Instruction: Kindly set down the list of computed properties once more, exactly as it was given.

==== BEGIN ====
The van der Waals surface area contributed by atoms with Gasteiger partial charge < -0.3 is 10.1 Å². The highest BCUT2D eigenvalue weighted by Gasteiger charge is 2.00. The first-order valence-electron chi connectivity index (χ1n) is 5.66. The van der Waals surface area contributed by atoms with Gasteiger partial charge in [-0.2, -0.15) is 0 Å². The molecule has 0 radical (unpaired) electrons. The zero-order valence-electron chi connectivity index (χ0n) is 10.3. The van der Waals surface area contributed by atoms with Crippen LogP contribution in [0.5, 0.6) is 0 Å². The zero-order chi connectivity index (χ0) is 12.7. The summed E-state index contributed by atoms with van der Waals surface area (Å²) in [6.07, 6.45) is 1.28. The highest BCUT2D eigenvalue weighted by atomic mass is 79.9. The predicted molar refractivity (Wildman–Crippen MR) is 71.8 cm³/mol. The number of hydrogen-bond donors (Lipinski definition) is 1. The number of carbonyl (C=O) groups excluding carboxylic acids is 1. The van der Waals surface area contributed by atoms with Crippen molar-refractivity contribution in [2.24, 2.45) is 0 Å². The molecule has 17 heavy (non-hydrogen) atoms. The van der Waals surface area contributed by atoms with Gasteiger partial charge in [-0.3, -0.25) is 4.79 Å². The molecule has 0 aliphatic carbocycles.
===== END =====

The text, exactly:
The van der Waals surface area contributed by atoms with Gasteiger partial charge < -0.3 is 10.1 Å². The highest BCUT2D eigenvalue weighted by Gasteiger charge is 2.00. The first-order valence-electron chi connectivity index (χ1n) is 5.66. The van der Waals surface area contributed by atoms with Gasteiger partial charge in [-0.2, -0.15) is 0 Å². The molecule has 0 radical (unpaired) electrons. The zero-order valence-electron chi connectivity index (χ0n) is 10.3. The van der Waals surface area contributed by atoms with Crippen LogP contribution in [0.5, 0.6) is 0 Å². The zero-order chi connectivity index (χ0) is 12.7. The summed E-state index contributed by atoms with van der Waals surface area (Å²) in [6.07, 6.45) is 1.28. The highest BCUT2D eigenvalue weighted by atomic mass is 79.9. The predicted molar refractivity (Wildman–Crippen MR) is 71.8 cm³/mol. The number of hydrogen-bond donors (Lipinski definition) is 1. The number of carbonyl (C=O) groups excluding carboxylic acids is 1. The van der Waals surface area contributed by atoms with Crippen molar-refractivity contribution in [2.24, 2.45) is 0 Å². The molecule has 17 heavy (non-hydrogen) atoms. The van der Waals surface area contributed by atoms with Gasteiger partial charge in [-0.3, -0.25) is 4.79 Å². The molecule has 0 aliphatic carbocycles.